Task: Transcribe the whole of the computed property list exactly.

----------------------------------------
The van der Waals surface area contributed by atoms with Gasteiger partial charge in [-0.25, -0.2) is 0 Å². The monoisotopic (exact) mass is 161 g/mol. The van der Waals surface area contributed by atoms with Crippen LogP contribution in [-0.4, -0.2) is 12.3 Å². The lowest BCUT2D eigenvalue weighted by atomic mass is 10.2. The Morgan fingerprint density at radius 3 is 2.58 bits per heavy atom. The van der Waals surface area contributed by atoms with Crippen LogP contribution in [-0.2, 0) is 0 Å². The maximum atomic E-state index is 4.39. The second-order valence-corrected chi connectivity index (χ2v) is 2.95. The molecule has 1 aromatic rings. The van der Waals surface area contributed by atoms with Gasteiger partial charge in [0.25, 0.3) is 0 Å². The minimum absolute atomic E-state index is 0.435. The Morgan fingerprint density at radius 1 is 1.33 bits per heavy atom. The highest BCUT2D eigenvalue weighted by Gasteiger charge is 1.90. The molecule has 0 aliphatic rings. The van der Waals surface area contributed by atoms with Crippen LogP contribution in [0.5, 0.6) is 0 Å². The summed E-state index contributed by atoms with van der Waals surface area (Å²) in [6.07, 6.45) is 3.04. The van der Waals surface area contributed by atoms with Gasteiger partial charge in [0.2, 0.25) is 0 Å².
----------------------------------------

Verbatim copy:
The van der Waals surface area contributed by atoms with Gasteiger partial charge in [-0.25, -0.2) is 0 Å². The monoisotopic (exact) mass is 161 g/mol. The van der Waals surface area contributed by atoms with Crippen LogP contribution in [-0.4, -0.2) is 12.3 Å². The lowest BCUT2D eigenvalue weighted by atomic mass is 10.2. The Morgan fingerprint density at radius 3 is 2.58 bits per heavy atom. The van der Waals surface area contributed by atoms with Crippen LogP contribution in [-0.2, 0) is 0 Å². The maximum atomic E-state index is 4.39. The second-order valence-corrected chi connectivity index (χ2v) is 2.95. The molecule has 1 aromatic rings. The van der Waals surface area contributed by atoms with Gasteiger partial charge in [0.25, 0.3) is 0 Å². The minimum absolute atomic E-state index is 0.435. The Morgan fingerprint density at radius 1 is 1.33 bits per heavy atom. The highest BCUT2D eigenvalue weighted by Gasteiger charge is 1.90. The molecule has 0 aliphatic rings. The van der Waals surface area contributed by atoms with Crippen LogP contribution in [0.5, 0.6) is 0 Å². The summed E-state index contributed by atoms with van der Waals surface area (Å²) in [6.07, 6.45) is 3.04. The van der Waals surface area contributed by atoms with Gasteiger partial charge in [0.2, 0.25) is 0 Å².